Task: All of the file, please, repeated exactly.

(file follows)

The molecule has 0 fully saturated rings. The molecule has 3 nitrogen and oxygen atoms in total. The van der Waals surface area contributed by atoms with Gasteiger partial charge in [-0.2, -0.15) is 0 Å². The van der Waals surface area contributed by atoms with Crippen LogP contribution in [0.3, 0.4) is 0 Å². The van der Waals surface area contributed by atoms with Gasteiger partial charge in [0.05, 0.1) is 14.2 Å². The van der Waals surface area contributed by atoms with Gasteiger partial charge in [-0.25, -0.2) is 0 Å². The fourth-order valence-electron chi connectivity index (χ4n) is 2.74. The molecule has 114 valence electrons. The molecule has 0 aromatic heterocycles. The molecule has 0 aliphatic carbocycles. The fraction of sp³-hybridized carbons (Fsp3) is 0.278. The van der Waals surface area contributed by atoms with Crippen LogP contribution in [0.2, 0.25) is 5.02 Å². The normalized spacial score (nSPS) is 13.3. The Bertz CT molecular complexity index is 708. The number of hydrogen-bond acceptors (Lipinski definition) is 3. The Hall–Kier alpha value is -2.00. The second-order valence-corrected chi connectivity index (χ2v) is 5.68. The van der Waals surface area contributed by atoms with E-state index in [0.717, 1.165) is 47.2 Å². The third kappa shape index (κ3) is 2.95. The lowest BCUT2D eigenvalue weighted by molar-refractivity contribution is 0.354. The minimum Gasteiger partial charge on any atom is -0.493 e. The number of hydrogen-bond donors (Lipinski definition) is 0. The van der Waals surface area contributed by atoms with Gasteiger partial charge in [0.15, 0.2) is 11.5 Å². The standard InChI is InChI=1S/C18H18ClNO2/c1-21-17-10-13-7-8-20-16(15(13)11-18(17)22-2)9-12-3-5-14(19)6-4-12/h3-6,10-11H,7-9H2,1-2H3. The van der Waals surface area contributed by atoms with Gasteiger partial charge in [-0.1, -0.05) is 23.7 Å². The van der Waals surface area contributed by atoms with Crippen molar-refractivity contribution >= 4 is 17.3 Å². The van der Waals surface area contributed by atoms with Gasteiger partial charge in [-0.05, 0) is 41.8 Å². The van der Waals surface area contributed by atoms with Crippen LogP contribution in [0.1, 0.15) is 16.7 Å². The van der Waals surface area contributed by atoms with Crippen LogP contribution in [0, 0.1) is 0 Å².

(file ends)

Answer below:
The molecule has 0 fully saturated rings. The molecule has 3 nitrogen and oxygen atoms in total. The van der Waals surface area contributed by atoms with Gasteiger partial charge in [-0.2, -0.15) is 0 Å². The van der Waals surface area contributed by atoms with Crippen LogP contribution in [0.3, 0.4) is 0 Å². The van der Waals surface area contributed by atoms with Gasteiger partial charge in [0.05, 0.1) is 14.2 Å². The van der Waals surface area contributed by atoms with Gasteiger partial charge in [-0.25, -0.2) is 0 Å². The fourth-order valence-electron chi connectivity index (χ4n) is 2.74. The molecule has 114 valence electrons. The molecule has 0 aromatic heterocycles. The molecule has 0 aliphatic carbocycles. The fraction of sp³-hybridized carbons (Fsp3) is 0.278. The van der Waals surface area contributed by atoms with Crippen LogP contribution in [0.2, 0.25) is 5.02 Å². The normalized spacial score (nSPS) is 13.3. The Bertz CT molecular complexity index is 708. The number of hydrogen-bond acceptors (Lipinski definition) is 3. The Hall–Kier alpha value is -2.00. The second-order valence-corrected chi connectivity index (χ2v) is 5.68. The van der Waals surface area contributed by atoms with E-state index in [0.717, 1.165) is 47.2 Å². The third kappa shape index (κ3) is 2.95. The lowest BCUT2D eigenvalue weighted by molar-refractivity contribution is 0.354. The minimum Gasteiger partial charge on any atom is -0.493 e. The number of hydrogen-bond donors (Lipinski definition) is 0. The van der Waals surface area contributed by atoms with Gasteiger partial charge in [0.15, 0.2) is 11.5 Å². The standard InChI is InChI=1S/C18H18ClNO2/c1-21-17-10-13-7-8-20-16(15(13)11-18(17)22-2)9-12-3-5-14(19)6-4-12/h3-6,10-11H,7-9H2,1-2H3. The van der Waals surface area contributed by atoms with Gasteiger partial charge in [-0.1, -0.05) is 23.7 Å². The van der Waals surface area contributed by atoms with Crippen molar-refractivity contribution >= 4 is 17.3 Å². The van der Waals surface area contributed by atoms with Gasteiger partial charge in [-0.05, 0) is 41.8 Å². The van der Waals surface area contributed by atoms with Crippen LogP contribution in [0.1, 0.15) is 16.7 Å². The van der Waals surface area contributed by atoms with Crippen LogP contribution in [0, 0.1) is 0 Å².